Apparently, the D.C. Madam trial isn’t about prostitution. It’s nothing to do with intercourse or sexually transmitted diseases — though both were mentioned, repeatedly, in opening statements yesterday.
On the contrary: “This case is about RICO,” said Assistant U.S. Attorney Catherine Connolly. “It’s about money laundering.”
It’s about the mail, she said.
Prosecutors say Deborah Jeane Palfrey ran a prostitution ring from her home in Vallejo, Calif. Her escorts, using stage names like “Cindy” and “Stephanie,” met with men, charged about $250 for sex, and sent half the earnings to Palfrey in money orders, Connolly said.
For that, Palfrey is charged with federal racketeering and conspiracy money laundering. She faces up to 55 years in jail if convicted on all five counts.
“All you need to do is follow the mail. The crimes that are charged here are financial in nature,” Connolly said.
Then Connolly got back to the sex. Pointing to the witness stand, Connolly told the jury that it was “the hottest seat in D.C. this week, and possibly, the hottest seat in D.C. this year.”
It could prove searing for Sen. David Vitter, the Louisiana Republican who admitted to a “very serious sin” last summer when his name turned up in Palfrey’s phone records. Or for Randall Tobias, the state department official who resigned last spring after ABC found his number in Palfrey’s little black book.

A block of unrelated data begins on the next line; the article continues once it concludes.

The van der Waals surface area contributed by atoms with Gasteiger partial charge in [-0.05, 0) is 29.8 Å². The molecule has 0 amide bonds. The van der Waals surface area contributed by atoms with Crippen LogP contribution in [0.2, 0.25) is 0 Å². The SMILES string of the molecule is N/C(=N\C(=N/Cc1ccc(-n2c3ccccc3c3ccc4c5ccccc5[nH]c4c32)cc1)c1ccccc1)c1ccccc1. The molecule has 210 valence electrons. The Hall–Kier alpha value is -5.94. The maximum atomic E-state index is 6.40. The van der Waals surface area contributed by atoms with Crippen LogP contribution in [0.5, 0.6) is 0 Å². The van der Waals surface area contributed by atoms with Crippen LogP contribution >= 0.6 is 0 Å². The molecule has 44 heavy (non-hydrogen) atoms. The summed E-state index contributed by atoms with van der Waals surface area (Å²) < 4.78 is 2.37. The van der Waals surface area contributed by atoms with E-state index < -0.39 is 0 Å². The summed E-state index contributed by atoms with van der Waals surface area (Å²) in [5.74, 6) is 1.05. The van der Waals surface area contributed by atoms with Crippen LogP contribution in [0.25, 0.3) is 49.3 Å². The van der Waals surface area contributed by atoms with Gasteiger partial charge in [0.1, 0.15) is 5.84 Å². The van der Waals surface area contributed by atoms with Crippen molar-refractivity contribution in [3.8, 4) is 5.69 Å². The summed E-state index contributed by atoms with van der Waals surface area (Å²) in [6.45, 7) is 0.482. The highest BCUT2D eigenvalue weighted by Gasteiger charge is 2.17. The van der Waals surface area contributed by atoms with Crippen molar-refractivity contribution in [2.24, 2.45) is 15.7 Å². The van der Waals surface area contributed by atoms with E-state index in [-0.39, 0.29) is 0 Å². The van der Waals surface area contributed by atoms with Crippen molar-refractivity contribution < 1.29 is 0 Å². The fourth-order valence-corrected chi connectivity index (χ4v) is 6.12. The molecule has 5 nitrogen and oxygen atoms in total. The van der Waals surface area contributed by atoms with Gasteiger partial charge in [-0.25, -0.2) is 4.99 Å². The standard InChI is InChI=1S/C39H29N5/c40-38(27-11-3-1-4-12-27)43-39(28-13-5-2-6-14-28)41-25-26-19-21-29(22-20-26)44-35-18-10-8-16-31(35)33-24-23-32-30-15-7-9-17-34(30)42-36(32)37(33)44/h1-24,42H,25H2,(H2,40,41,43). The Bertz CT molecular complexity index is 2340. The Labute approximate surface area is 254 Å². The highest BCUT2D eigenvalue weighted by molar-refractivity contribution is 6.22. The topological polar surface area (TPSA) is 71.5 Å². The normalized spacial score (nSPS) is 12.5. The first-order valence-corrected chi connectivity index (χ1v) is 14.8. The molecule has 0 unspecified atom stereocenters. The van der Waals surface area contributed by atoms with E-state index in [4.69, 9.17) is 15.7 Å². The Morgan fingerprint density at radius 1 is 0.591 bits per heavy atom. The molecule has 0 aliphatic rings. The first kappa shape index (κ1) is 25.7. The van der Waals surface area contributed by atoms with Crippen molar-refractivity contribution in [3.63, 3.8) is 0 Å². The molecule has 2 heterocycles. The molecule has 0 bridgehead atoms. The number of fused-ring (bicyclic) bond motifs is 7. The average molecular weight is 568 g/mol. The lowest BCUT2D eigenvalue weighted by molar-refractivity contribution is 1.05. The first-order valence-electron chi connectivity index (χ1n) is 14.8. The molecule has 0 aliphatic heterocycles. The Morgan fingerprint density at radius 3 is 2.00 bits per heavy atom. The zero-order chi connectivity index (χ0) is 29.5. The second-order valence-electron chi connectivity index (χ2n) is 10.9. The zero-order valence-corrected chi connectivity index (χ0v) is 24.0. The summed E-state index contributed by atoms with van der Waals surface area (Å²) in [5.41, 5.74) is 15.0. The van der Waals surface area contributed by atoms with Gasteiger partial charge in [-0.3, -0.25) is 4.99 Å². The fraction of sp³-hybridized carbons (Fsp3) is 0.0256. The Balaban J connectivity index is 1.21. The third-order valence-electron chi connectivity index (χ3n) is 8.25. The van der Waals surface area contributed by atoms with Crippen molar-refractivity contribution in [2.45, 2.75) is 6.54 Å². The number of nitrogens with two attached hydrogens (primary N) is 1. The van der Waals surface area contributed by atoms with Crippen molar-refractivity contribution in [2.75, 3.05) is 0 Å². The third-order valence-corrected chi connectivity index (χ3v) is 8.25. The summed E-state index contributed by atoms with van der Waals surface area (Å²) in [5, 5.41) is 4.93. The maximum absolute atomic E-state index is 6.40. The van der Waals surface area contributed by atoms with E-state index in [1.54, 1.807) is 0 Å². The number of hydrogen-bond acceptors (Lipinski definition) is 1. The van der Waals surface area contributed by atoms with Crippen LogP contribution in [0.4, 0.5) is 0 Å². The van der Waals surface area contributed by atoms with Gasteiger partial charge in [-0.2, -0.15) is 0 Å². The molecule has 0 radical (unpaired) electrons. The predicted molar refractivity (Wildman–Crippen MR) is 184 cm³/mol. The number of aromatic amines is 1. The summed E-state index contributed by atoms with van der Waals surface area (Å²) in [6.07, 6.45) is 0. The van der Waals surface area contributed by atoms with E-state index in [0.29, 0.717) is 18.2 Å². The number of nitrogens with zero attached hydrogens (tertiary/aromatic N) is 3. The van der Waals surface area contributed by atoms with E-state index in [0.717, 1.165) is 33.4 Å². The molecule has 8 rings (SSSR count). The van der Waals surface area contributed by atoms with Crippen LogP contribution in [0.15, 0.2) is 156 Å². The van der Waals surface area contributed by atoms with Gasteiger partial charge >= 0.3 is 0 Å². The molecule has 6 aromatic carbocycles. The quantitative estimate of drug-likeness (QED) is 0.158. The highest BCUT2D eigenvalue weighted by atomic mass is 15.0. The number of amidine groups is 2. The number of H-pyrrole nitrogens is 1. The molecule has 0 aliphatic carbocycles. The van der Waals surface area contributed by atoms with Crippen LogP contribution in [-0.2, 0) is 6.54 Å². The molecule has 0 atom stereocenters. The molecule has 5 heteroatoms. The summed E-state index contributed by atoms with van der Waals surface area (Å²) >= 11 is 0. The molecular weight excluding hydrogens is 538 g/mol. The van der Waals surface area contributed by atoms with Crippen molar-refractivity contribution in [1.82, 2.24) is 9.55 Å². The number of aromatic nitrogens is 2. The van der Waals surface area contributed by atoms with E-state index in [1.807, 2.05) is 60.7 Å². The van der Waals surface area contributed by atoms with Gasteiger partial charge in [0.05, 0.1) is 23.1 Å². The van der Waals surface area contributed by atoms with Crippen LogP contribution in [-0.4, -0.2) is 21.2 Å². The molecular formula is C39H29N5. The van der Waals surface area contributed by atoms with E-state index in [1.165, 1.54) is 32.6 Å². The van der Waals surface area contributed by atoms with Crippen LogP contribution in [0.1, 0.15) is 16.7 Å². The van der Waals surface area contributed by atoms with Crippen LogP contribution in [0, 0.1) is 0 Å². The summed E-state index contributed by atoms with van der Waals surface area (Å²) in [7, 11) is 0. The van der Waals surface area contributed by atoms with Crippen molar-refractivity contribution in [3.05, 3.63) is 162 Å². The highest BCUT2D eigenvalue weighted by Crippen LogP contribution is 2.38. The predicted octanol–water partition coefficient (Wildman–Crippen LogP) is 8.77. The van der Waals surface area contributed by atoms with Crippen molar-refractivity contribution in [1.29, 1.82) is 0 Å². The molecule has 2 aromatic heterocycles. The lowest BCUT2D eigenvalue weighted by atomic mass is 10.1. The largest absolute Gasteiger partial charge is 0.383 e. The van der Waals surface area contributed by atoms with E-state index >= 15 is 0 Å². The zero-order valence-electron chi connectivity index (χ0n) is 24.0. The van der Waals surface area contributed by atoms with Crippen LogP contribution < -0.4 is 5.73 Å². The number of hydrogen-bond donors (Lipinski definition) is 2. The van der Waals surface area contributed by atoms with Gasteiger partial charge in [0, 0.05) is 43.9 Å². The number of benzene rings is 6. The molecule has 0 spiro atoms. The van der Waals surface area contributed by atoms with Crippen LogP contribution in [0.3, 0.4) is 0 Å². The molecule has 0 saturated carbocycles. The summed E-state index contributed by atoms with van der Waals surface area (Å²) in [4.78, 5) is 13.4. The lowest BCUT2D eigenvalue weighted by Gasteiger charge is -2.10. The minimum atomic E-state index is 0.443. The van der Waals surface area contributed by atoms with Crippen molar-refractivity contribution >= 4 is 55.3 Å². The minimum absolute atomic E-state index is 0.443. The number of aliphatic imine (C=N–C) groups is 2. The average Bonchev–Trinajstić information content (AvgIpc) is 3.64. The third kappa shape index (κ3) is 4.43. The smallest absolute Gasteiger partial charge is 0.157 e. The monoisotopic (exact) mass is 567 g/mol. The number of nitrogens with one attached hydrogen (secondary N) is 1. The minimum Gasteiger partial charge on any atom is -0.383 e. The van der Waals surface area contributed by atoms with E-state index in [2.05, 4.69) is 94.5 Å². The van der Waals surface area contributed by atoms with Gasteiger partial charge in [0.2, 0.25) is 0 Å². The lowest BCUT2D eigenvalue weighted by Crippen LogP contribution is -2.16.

Both were named as potential witnesses to the defense yesterday. Not to mention more than a dozen of Palfrey’s former escorts “who sold sex to dozens and dozens of men,” and who will testify on behalf of the government, Connolly said.
Most would be appearing against their will, Connolly said.
Likening a racketeering enterprise to an octopus, Connolly said the only way to breakup the prostitution ring was to go after Palfrey, the head.
Orrick, Herrington & Sutcliffe's Preston Burton, Palfrey’s lawyer, said she was more like a taxicab dispatcher: Palfrey sent her escorts out and “what happens then is between the customer and the driver.”
Burton told the jury to consider the witnesses’ motivation — “None of those people is charged with so much as a parking ticket!” — and pointed out that in five years of investigating Pamela Martin & Associates, the government had not obtained any taped evidence of Palfrey’s alleged pandering.
Palfrey made her employees sign contracts, which stipulated that they would be fired for engaging in illegal sexual activities. Preston showed jurors a copy of the contract and said: "That's not what illegal businesses do."
He said Palfrey's clients were "by and large, educated people who knew when they were crossing the line." As to the ones who will have to testify, Burton said: "Their lives in many instances are going to be ruined."
Day two of Palfrey's trial began about 20 minutes ago.